“The opportunity to bring Bloomberg to our students provides an unparalleled resource in developing valuable financial and analytic skills that will differentiate and improve their competitiveness in the job market,” explains Dr. Prashanth Pilly, dean of the IRSC Business Division.

“Integrating classroom teaching with the real-world data, news and analytics available on the terminal better prepares our students for futures in the business and finance industries.”
IRSC’s subscriptions to the Bloomberg Terminal will serve as a resource for students and professors. It will enable students to become familiar with tools used in financial services, reinforcing classroom theory, while professors can use it to further their research.

“When a student comes to IRSC, they can expect a best-in-class education and our Bloomberg Finance Lab is another example of the outstanding resources that are freely available to them,” says IRSC President Dr. Timothy Moore. “At IRSC, students from every academic discipline have the opportunity to sharpen their financial literacy to help them succeed personally and professionally.”

Students of varying levels and study areas can familiarize themselves with the fundamentals of finance by taking Bloomberg Market Concepts. Upon completion of the program’s core concepts modules, students will receive a certificate of completion that can be added to their LinkedIn profiles and resumes to show their knowledge of the markets and the terminal.

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Treasure Coast Business is a news service and magazine published in print, via e-newsletter and online at tcbusiness.com by Indian River Media Group. For more information or to report news email [email protected]

Apr. 20, 2022|

New college program to offer graduating seniors free tuition

New college program to offer graduating seniors free tuition

High School students celebrate

High School students across the Treasure Coast join in on celebrating the IRSC Promise Program.

BY SUZANNE SELDES

In response to a pandemic that has disrupted lives and derailed plans for so many in the community, Indian River State College recently revealed its most significant investment ever in eliminating barriers to higher education.

At a special assembly for Fort Pierce Central High School seniors, the college launched the IRSC Promise Program — announcing tuition-free associate degrees for qualifying 2022 high school graduates from public and public charter schools in Indian River, Martin, Okeechobee and St. Lucie counties.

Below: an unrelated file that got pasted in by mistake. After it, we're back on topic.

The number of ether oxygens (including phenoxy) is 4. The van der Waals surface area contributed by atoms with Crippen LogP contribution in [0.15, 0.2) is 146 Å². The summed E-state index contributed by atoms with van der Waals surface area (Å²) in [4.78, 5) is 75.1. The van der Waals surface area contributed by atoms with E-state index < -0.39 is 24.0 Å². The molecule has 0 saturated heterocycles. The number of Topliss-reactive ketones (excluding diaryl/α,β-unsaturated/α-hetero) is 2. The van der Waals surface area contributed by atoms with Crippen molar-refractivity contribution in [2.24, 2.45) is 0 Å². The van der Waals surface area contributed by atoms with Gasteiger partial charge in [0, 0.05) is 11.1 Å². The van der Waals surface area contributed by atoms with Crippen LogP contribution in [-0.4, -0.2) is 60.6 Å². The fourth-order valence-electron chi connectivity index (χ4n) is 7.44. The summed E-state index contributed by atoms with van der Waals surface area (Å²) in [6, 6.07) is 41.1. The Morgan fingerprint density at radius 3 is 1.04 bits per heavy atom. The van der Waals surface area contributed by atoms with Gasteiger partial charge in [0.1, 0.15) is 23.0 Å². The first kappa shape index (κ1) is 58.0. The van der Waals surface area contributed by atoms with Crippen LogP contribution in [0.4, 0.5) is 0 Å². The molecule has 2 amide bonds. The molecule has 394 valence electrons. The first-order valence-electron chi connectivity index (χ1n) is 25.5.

IRSC president, Dr. Timothy Moore

IRSC president, Dr. Timothy Moore

“IRSC exists to change the lives of those we are here to serve,” IRSC president, Dr. Timothy Moore, announced. “No matter your background, household income or grade point average, if you are graduating from a public or public charter high school in our service district this spring, you can earn an A.A., A.S. or A.A.S. from IRSC tuition-free. We are not going to let anyone fall through the cracks.”

Sponsored by the IRSC Foundation, the IRSC Promise Program comes at a critical time. One million fewer students are enrolled in higher education today than two years ago. Consumer prices are 7.5% above January 2021 and rising. For many students and families, the cost of college can feel out of reach.

“The cost of tuition should never prevent anyone from pursuing their personal and academic goals,” said Michael Hageloh, interim vice president for Institutional Advancement. “The IRSC Promise Program, backed by the strength of the IRSC Foundation and led by the vision of the college’s district board of trustees, will help countless individuals stay the course and earn the education they require to build the futures they deserve. It is the ultimate investment in our community.”

Seventy-six percent of IRSC students remain in their community after graduation, contributing to the local economy as workforce members and consumers.

IRSC Promise Program Pep Rally

Fort Pierce Central High School Cobras engage students at IRSC Promise Program Pep Rally. INDIAN RIVER STATE COLLEGE

The IRSC Promise Program aims to make college education broadly accessible. Students do not need to demonstrate financial need and there is no GPA requirement for acceptance to the program.

Once in the program, students must maintain full-time enrollment status during fall, spring and summer terms and maintain satisfactory academic progress as they pursue an Associate in Arts, Associate in Science or Applied Associate in Science Degree.

To take advantage of the program, eligible high school seniors must commit to IRSC by taking the Promise Pledge [available at promise.irsc.edu] by May 15.

Go to promise.irsc.edu or send an email to [email protected] for more program details and a list of upcoming information sessions.

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Treasure Coast Business is a news service and magazine published in print, via e-newsletter and online at tcbusiness.com by Indian River Media Group. For more information or to report news email [email protected]

Apr. 20, 2022|